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Western youth farmers double yield, access ready markets through USAID program

Photo Courtesy: WFP/Kenya

Farmers have doubled their maize yield through the USAID-sponsored Kilima Tumaini (Mount Hope) youth group in western Kenya. They have also obtained a ready market for their grain in the World Food Program (WFP) and the Kenya National Cereals and Produce Board.

Stanley Kimeli’s Success Story

One such farmer, Stanley Kimeli has seen his harvest double from 11 bags of maize per acre to an average of 20 to 25 bags per acre since joining the group.

The 35-year-old father of three is one of the 30 members of the Mount Hope youth group who now grow their maize on a combined 400 acres and sell in bulk to WFP and the Kenya National Cereals and Produce Board, getting a better price than if they sold their harvests individually.

USAID’s Support for Food Security

With USAID support, the WFP purchases this maize to feed vulnerable communities in drought-prone regions of Kenya. 

WFP has bought over 7,000 metric tons of cereals from farmers like Kimeli to help food-insecure Kenyans with emergency assistance. Through this program, WFP is improving Kenya’s food security situation by connecting smallholder farmers who often struggle to struggle to obtain a satisfactory market for their crops. 

Training and Capacity Building

Aside from enhancing their agricultural productivity, USAID, in collaboration with WFP, is also working with these smallholder farmers to reduce post-harvest losses and enhance marketing capabilities by offering market mapping and targeting training.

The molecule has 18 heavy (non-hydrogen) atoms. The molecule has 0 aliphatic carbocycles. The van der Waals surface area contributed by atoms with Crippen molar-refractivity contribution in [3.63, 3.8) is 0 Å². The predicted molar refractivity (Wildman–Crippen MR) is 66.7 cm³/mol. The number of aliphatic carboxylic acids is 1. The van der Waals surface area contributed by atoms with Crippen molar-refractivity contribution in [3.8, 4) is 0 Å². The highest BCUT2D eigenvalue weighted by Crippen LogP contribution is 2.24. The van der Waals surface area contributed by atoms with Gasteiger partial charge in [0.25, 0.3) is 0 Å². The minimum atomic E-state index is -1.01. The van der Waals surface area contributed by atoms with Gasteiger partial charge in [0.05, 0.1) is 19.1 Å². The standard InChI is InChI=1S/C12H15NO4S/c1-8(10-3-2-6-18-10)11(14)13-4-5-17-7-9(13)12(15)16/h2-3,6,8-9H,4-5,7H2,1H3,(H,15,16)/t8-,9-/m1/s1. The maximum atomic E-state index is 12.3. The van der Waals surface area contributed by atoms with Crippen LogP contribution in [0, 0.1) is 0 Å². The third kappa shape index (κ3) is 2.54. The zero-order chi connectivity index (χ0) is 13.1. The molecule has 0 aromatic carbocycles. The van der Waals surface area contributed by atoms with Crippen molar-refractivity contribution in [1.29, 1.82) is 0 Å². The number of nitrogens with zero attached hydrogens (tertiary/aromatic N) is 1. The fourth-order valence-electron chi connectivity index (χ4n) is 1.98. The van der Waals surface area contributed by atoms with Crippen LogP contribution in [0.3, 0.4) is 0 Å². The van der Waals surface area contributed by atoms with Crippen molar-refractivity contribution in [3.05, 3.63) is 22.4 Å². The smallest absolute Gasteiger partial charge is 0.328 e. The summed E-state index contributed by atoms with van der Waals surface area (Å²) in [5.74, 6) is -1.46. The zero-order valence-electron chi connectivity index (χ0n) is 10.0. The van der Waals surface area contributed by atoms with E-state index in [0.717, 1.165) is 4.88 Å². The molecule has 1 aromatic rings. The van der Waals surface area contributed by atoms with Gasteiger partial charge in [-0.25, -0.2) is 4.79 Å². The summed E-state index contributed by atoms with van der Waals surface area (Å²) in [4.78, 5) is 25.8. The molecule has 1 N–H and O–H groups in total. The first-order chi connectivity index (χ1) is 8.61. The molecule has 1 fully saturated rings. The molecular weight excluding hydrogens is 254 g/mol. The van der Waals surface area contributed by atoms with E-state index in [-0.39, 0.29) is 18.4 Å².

Despite only having a primary school education, Stanley notes; “I’m not educated. But I have learned hands-on skills that have given me a better life.”

WFP is currently engaged in training approximately 10,700 farmers across western Kenya, representing 79 different organizations. The training focuses on improving production techniques and establishing connections to relevant markets.

Empowering Farmers for a Brighter Future

Kimeli shares, “After inheriting a small portion of my father’s land, I grew maize and beans for subsistence as I had yet to learn how to farm profitably before joining the group in 2007. However, thanks to the profits I have gotten from being a part of this program, I recently expanded my agricultural operations by purchasing a two-acre plot and leasing an additional five acres. 

This has significantly boosted his production capacity enabling him to invest in a farm tractor and a chainsaw, hire laborers and also lease these tools to fellow farmers, generating extra income.

“I can now comfortably pay for my children’s education and asked my wife to advance her education as I can now support my wife through college,” Kimeli said. “I did not get that chance, and I want my children to have a role model.”

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